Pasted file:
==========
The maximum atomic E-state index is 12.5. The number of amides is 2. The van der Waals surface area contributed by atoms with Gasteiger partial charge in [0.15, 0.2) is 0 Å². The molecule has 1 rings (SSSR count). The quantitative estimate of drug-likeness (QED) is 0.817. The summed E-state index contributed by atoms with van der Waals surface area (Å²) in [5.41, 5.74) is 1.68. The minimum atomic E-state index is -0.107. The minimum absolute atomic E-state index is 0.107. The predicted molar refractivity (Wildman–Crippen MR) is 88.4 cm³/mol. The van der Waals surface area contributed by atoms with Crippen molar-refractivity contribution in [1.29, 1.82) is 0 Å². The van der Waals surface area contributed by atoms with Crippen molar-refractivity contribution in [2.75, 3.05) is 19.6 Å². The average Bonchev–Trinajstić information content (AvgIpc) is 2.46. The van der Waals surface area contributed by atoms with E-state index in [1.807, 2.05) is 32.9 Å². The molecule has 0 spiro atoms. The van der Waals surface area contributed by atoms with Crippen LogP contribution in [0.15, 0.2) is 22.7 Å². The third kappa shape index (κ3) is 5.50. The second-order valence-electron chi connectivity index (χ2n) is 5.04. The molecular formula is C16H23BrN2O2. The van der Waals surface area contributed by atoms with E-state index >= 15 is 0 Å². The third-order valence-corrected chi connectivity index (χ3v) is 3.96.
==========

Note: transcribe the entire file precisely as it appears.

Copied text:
The maximum atomic E-state index is 12.5. The number of amides is 2. The van der Waals surface area contributed by atoms with Gasteiger partial charge in [0.15, 0.2) is 0 Å². The molecule has 1 rings (SSSR count). The quantitative estimate of drug-likeness (QED) is 0.817. The summed E-state index contributed by atoms with van der Waals surface area (Å²) in [5.41, 5.74) is 1.68. The minimum atomic E-state index is -0.107. The minimum absolute atomic E-state index is 0.107. The predicted molar refractivity (Wildman–Crippen MR) is 88.4 cm³/mol. The van der Waals surface area contributed by atoms with Crippen molar-refractivity contribution in [1.29, 1.82) is 0 Å². The van der Waals surface area contributed by atoms with Crippen molar-refractivity contribution in [2.75, 3.05) is 19.6 Å². The average Bonchev–Trinajstić information content (AvgIpc) is 2.46. The van der Waals surface area contributed by atoms with E-state index in [1.807, 2.05) is 32.9 Å². The molecule has 0 spiro atoms. The van der Waals surface area contributed by atoms with Crippen LogP contribution in [0.15, 0.2) is 22.7 Å². The third kappa shape index (κ3) is 5.50. The second-order valence-electron chi connectivity index (χ2n) is 5.04. The molecular formula is C16H23BrN2O2. The van der Waals surface area contributed by atoms with E-state index >= 15 is 0 Å². The third-order valence-corrected chi connectivity index (χ3v) is 3.96.